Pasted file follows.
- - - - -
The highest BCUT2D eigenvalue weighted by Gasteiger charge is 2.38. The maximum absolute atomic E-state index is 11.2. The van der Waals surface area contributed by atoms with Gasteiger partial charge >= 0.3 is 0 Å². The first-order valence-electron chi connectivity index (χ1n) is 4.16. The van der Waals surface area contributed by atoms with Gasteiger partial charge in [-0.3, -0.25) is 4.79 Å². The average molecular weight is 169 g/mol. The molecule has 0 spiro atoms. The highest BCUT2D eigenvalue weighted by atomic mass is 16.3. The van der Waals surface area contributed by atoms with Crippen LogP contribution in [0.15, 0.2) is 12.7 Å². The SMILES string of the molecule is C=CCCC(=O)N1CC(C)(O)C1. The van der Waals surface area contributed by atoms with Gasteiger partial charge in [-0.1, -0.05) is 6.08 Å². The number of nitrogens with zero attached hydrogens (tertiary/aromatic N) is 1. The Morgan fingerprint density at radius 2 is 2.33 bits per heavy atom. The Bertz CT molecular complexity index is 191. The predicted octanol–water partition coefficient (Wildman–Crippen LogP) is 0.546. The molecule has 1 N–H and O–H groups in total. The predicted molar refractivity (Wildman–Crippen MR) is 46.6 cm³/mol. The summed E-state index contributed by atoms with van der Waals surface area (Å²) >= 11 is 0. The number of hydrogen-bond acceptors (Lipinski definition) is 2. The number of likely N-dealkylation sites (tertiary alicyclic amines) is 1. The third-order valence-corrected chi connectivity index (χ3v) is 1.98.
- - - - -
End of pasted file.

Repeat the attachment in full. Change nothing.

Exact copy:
The highest BCUT2D eigenvalue weighted by Gasteiger charge is 2.38. The maximum absolute atomic E-state index is 11.2. The van der Waals surface area contributed by atoms with Gasteiger partial charge >= 0.3 is 0 Å². The first-order valence-electron chi connectivity index (χ1n) is 4.16. The van der Waals surface area contributed by atoms with Gasteiger partial charge in [-0.3, -0.25) is 4.79 Å². The average molecular weight is 169 g/mol. The molecule has 0 spiro atoms. The highest BCUT2D eigenvalue weighted by atomic mass is 16.3. The van der Waals surface area contributed by atoms with Crippen LogP contribution in [0.15, 0.2) is 12.7 Å². The SMILES string of the molecule is C=CCCC(=O)N1CC(C)(O)C1. The van der Waals surface area contributed by atoms with Gasteiger partial charge in [-0.1, -0.05) is 6.08 Å². The number of nitrogens with zero attached hydrogens (tertiary/aromatic N) is 1. The Morgan fingerprint density at radius 2 is 2.33 bits per heavy atom. The Bertz CT molecular complexity index is 191. The predicted octanol–water partition coefficient (Wildman–Crippen LogP) is 0.546. The molecule has 1 N–H and O–H groups in total. The predicted molar refractivity (Wildman–Crippen MR) is 46.6 cm³/mol. The summed E-state index contributed by atoms with van der Waals surface area (Å²) >= 11 is 0. The number of hydrogen-bond acceptors (Lipinski definition) is 2. The number of likely N-dealkylation sites (tertiary alicyclic amines) is 1. The third-order valence-corrected chi connectivity index (χ3v) is 1.98.